Another in our series of new transcriptions of contemporary articles on the Leo Frank case.
Saturday, May 24th, 1913
The following conversation occurred in room No. 31, at Williams House No. 2, 34-36 N. Forsyth Street, Atlanta, Ga., Wednesday evening, between 8 and 9 o’clock, between C. C. Jones, E. O. Miles and A. S. Colyar:
Colyar—It has been very warm to-day, hasn’t it?
Miles—Yes, it has. I asked Mr. Felder if you mentioned Mr. Jones’ name to him and he said no.
Colyar—He told me Monday night that Mr. Jones was a friend of his and he thought it an outrage the way they had done him.
Miles—You know I asked you this afternoon why you wanted to see Mr. Jones.
Colyar—If you don’t want to talk, that’s all right.
Jones—In what way?
Colyar—Tom told me they did you pretty dirty down here at the station house.
Jones—Yes. They closed up the houses I had. I had a lot of property.
Colyar—He told me they framed up on you.
Jones—There is no doubt but what it was a frame-up.
Colyar—Tom told me he would like to see the gang out of business.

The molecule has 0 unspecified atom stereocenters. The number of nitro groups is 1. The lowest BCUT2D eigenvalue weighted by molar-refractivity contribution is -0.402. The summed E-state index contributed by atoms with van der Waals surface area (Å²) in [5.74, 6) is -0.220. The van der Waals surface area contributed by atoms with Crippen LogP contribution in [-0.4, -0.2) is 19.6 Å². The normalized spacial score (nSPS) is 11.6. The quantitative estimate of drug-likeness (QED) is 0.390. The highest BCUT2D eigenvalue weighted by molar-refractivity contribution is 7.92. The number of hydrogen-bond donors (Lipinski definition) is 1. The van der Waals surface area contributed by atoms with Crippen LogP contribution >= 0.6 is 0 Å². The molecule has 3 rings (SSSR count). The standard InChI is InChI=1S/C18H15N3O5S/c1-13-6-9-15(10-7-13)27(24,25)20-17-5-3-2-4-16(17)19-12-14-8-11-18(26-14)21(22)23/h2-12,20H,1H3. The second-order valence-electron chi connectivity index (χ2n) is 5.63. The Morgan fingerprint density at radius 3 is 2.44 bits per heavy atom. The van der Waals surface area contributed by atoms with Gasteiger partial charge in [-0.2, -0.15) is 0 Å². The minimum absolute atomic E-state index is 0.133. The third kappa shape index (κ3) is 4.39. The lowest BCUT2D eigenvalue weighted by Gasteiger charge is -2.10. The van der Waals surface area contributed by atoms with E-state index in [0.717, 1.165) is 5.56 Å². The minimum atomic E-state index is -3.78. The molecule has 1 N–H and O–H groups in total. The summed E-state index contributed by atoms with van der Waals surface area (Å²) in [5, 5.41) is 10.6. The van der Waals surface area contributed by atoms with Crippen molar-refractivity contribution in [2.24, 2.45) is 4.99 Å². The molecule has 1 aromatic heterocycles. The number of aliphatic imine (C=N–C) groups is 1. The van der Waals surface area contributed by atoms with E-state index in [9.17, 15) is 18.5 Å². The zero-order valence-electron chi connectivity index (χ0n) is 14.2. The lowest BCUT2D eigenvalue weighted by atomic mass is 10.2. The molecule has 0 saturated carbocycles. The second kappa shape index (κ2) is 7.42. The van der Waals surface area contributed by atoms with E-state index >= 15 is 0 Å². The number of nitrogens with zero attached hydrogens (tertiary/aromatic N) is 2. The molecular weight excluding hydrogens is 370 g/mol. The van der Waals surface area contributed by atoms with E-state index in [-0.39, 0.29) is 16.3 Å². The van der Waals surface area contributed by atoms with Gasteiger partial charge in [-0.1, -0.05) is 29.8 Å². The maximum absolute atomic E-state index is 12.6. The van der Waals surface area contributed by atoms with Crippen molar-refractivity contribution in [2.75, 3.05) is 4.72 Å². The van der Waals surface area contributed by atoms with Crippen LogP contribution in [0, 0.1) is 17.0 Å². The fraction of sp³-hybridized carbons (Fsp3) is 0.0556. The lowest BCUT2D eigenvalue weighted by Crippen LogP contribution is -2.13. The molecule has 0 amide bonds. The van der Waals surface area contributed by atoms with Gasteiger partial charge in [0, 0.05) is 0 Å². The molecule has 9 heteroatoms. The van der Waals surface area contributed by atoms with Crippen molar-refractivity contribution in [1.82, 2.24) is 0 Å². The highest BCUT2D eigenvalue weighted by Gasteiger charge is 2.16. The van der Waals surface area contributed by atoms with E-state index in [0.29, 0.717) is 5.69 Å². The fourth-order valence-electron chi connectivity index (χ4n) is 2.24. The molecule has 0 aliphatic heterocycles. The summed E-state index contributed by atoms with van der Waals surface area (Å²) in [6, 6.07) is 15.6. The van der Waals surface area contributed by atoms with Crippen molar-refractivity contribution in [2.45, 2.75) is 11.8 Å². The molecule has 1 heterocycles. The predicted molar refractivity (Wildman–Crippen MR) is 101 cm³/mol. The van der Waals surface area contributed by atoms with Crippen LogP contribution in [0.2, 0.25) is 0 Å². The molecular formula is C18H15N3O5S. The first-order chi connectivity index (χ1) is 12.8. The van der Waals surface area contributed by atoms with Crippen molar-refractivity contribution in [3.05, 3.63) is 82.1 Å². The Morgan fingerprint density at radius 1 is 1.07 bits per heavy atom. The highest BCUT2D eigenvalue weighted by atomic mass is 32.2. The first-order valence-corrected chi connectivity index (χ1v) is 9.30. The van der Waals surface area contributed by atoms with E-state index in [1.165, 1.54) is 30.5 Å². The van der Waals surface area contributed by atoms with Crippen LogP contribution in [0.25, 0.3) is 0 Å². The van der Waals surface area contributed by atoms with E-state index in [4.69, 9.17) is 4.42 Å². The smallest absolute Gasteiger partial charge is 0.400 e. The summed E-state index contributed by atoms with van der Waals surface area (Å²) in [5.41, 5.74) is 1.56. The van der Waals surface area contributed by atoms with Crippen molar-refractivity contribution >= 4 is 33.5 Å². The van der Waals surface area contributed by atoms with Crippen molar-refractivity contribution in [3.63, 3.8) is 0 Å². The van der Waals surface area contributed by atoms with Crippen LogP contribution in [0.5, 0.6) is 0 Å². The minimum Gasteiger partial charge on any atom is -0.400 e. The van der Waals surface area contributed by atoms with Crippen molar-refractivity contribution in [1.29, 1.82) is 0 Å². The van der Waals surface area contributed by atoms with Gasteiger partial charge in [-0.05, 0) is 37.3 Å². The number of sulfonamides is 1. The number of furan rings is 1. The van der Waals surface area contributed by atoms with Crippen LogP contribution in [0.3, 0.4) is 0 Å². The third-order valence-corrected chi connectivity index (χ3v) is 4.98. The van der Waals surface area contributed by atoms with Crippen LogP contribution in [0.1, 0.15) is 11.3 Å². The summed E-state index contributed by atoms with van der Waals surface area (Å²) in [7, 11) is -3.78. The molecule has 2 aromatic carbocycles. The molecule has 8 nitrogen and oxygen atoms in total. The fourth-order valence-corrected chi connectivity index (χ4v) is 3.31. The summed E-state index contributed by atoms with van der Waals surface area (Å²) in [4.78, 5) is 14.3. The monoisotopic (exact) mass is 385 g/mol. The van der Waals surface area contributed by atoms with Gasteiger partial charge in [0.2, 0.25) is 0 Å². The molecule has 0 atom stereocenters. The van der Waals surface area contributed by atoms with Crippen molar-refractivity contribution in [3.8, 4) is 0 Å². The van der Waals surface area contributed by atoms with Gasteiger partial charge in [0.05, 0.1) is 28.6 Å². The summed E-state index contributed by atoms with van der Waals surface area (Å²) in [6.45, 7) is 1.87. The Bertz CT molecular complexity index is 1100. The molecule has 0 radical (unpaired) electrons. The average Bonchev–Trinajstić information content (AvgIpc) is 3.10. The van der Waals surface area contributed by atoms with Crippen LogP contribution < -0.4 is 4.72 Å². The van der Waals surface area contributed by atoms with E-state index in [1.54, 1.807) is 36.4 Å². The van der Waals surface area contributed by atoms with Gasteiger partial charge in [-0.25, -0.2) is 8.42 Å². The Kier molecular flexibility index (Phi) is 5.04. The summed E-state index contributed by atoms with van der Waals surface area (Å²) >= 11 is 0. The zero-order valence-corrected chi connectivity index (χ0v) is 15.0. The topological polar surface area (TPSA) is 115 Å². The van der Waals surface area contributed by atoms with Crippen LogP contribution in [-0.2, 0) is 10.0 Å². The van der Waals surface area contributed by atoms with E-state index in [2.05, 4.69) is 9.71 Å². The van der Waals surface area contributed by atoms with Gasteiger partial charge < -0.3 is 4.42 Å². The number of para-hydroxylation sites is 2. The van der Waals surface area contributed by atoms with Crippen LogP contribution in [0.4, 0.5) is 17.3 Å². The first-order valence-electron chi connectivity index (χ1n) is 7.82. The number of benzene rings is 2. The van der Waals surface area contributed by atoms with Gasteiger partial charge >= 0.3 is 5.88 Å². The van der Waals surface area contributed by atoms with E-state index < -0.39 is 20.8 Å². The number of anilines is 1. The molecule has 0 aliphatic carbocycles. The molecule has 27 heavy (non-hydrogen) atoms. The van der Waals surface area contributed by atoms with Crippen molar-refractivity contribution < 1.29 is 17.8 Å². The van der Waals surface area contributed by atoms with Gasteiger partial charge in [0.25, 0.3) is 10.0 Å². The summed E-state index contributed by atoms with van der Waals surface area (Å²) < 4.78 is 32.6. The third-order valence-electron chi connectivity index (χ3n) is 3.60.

Jones—The record now is (voice very indistinct just then). They never grafted me. Wouldn’t be any use for me to give them any money.
Miles—You told me you wanted to see Jones. It is not a question of lack of confidence, as what I told you was true as far as I know, but if he knows anything at all about it, I don’t know just what it is.
Jones—I don’t know anything. I just told them to go ahead and build them houses and move them across the street. Even some of them went and paid for them. Three or four days before they closed the houses, the Chief of the City of Atlanta —— —— —— that it would never do to close this district and I was surprised one morning by a telephone message from someone at No. 18, that the Chief had given five or six days notice to get out, I don’t remember which, and I never even went to the trouble to go out to this man to ask him what he meant, as I could not figure it out to save my life what he meant. That is all that I know of. I found out what he was doing. I understand that Jackson was holding conversation with him anywhere from one to three times a day.
Colyar—Who is Jackson?
Jones—Jackson is the man that owns the biggest —— house in Atlanta now. —— and the Chief was there and wanted to know what he had done about the license of the hotel, and the Chief ——. The people owe him $500 a month each. I understand he opened.
Colyar—Who is John Eagan?